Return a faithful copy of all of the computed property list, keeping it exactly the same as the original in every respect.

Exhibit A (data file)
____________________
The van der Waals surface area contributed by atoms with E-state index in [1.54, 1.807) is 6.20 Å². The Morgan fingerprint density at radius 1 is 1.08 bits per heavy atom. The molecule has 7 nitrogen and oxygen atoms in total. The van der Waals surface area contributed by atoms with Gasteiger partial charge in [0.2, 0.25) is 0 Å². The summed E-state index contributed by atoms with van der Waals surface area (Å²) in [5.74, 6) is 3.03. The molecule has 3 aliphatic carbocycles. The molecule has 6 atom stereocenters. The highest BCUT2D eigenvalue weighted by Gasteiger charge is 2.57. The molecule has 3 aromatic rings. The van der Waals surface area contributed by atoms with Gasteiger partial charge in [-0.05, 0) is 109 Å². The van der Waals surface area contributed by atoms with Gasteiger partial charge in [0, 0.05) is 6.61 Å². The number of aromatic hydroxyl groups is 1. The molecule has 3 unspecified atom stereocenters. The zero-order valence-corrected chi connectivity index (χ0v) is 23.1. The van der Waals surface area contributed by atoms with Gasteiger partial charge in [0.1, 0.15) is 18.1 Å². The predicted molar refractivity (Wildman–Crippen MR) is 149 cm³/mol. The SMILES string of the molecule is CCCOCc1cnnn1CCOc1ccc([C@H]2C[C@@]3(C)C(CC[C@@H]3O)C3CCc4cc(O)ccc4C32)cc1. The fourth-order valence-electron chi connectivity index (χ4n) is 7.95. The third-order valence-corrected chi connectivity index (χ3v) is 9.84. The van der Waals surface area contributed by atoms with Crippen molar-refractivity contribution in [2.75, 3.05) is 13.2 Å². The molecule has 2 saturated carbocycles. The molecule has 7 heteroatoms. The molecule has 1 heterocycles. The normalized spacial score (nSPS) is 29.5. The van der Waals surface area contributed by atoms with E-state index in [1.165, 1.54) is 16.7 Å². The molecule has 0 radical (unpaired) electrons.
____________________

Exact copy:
The van der Waals surface area contributed by atoms with E-state index in [1.54, 1.807) is 6.20 Å². The Morgan fingerprint density at radius 1 is 1.08 bits per heavy atom. The molecule has 7 nitrogen and oxygen atoms in total. The van der Waals surface area contributed by atoms with Gasteiger partial charge in [0.2, 0.25) is 0 Å². The summed E-state index contributed by atoms with van der Waals surface area (Å²) in [5.74, 6) is 3.03. The molecule has 3 aliphatic carbocycles. The molecule has 6 atom stereocenters. The highest BCUT2D eigenvalue weighted by Gasteiger charge is 2.57. The molecule has 3 aromatic rings. The van der Waals surface area contributed by atoms with Gasteiger partial charge in [-0.05, 0) is 109 Å². The van der Waals surface area contributed by atoms with Gasteiger partial charge in [0, 0.05) is 6.61 Å². The number of aromatic hydroxyl groups is 1. The molecule has 3 unspecified atom stereocenters. The zero-order valence-corrected chi connectivity index (χ0v) is 23.1. The van der Waals surface area contributed by atoms with Gasteiger partial charge in [0.1, 0.15) is 18.1 Å². The predicted molar refractivity (Wildman–Crippen MR) is 149 cm³/mol. The SMILES string of the molecule is CCCOCc1cnnn1CCOc1ccc([C@H]2C[C@@]3(C)C(CC[C@@H]3O)C3CCc4cc(O)ccc4C32)cc1. The fourth-order valence-electron chi connectivity index (χ4n) is 7.95. The third-order valence-corrected chi connectivity index (χ3v) is 9.84. The van der Waals surface area contributed by atoms with Crippen molar-refractivity contribution in [2.75, 3.05) is 13.2 Å². The molecule has 2 saturated carbocycles. The molecule has 7 heteroatoms. The molecule has 1 heterocycles. The normalized spacial score (nSPS) is 29.5. The van der Waals surface area contributed by atoms with E-state index in [1.165, 1.54) is 16.7 Å². The molecule has 0 radical (unpaired) electrons.